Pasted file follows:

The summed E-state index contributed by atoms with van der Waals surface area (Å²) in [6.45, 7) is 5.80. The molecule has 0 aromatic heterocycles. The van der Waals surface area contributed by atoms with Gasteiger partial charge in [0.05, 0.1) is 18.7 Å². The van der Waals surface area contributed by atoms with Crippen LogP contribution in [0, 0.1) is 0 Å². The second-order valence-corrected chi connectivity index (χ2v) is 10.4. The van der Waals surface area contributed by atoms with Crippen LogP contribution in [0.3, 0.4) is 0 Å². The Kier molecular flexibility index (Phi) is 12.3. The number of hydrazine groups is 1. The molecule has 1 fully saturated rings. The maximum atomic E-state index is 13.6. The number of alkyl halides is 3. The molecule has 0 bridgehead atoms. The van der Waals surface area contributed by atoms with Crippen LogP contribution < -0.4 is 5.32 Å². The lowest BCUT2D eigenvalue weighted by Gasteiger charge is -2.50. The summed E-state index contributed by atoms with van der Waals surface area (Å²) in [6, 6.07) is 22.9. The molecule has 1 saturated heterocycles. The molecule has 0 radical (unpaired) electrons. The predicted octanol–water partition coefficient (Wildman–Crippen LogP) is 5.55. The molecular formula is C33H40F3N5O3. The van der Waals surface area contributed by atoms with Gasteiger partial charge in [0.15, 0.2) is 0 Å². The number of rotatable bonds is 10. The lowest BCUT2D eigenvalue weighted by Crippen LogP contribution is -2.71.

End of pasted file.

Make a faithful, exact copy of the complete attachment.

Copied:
The summed E-state index contributed by atoms with van der Waals surface area (Å²) in [6.45, 7) is 5.80. The molecule has 0 aromatic heterocycles. The van der Waals surface area contributed by atoms with Gasteiger partial charge in [0.05, 0.1) is 18.7 Å². The van der Waals surface area contributed by atoms with Crippen LogP contribution in [0, 0.1) is 0 Å². The second-order valence-corrected chi connectivity index (χ2v) is 10.4. The van der Waals surface area contributed by atoms with Crippen LogP contribution in [0.3, 0.4) is 0 Å². The Kier molecular flexibility index (Phi) is 12.3. The number of hydrazine groups is 1. The molecule has 1 fully saturated rings. The maximum atomic E-state index is 13.6. The number of alkyl halides is 3. The molecule has 0 bridgehead atoms. The van der Waals surface area contributed by atoms with Crippen LogP contribution < -0.4 is 5.32 Å². The lowest BCUT2D eigenvalue weighted by Gasteiger charge is -2.50. The summed E-state index contributed by atoms with van der Waals surface area (Å²) in [6, 6.07) is 22.9. The molecule has 1 saturated heterocycles. The molecule has 0 radical (unpaired) electrons. The predicted octanol–water partition coefficient (Wildman–Crippen LogP) is 5.55. The molecular formula is C33H40F3N5O3. The van der Waals surface area contributed by atoms with Gasteiger partial charge in [0.15, 0.2) is 0 Å². The number of rotatable bonds is 10. The lowest BCUT2D eigenvalue weighted by Crippen LogP contribution is -2.71.